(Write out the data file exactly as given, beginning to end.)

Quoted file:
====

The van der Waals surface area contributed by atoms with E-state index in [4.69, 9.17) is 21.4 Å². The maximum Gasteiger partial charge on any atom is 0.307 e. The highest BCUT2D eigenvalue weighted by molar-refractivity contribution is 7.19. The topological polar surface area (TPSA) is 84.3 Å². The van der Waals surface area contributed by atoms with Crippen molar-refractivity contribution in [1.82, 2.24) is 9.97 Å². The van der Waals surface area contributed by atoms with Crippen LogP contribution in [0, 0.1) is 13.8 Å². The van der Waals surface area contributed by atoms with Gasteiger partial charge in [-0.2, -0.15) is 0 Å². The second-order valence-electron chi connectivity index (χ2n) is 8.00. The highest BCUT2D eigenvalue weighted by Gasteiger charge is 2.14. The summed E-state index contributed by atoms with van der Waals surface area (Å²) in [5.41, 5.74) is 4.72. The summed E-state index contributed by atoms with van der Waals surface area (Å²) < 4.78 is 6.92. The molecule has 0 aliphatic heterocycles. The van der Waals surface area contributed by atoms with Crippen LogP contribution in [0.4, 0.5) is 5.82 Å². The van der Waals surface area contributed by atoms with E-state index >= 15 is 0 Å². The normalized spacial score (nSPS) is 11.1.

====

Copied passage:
The van der Waals surface area contributed by atoms with E-state index in [4.69, 9.17) is 21.4 Å². The maximum Gasteiger partial charge on any atom is 0.307 e. The highest BCUT2D eigenvalue weighted by molar-refractivity contribution is 7.19. The topological polar surface area (TPSA) is 84.3 Å². The van der Waals surface area contributed by atoms with Crippen molar-refractivity contribution in [1.82, 2.24) is 9.97 Å². The van der Waals surface area contributed by atoms with Crippen LogP contribution in [0, 0.1) is 13.8 Å². The van der Waals surface area contributed by atoms with Gasteiger partial charge in [-0.2, -0.15) is 0 Å². The second-order valence-electron chi connectivity index (χ2n) is 8.00. The highest BCUT2D eigenvalue weighted by Gasteiger charge is 2.14. The summed E-state index contributed by atoms with van der Waals surface area (Å²) in [5.41, 5.74) is 4.72. The summed E-state index contributed by atoms with van der Waals surface area (Å²) < 4.78 is 6.92. The molecule has 0 aliphatic heterocycles. The van der Waals surface area contributed by atoms with Crippen LogP contribution in [0.4, 0.5) is 5.82 Å². The van der Waals surface area contributed by atoms with E-state index >= 15 is 0 Å². The normalized spacial score (nSPS) is 11.1.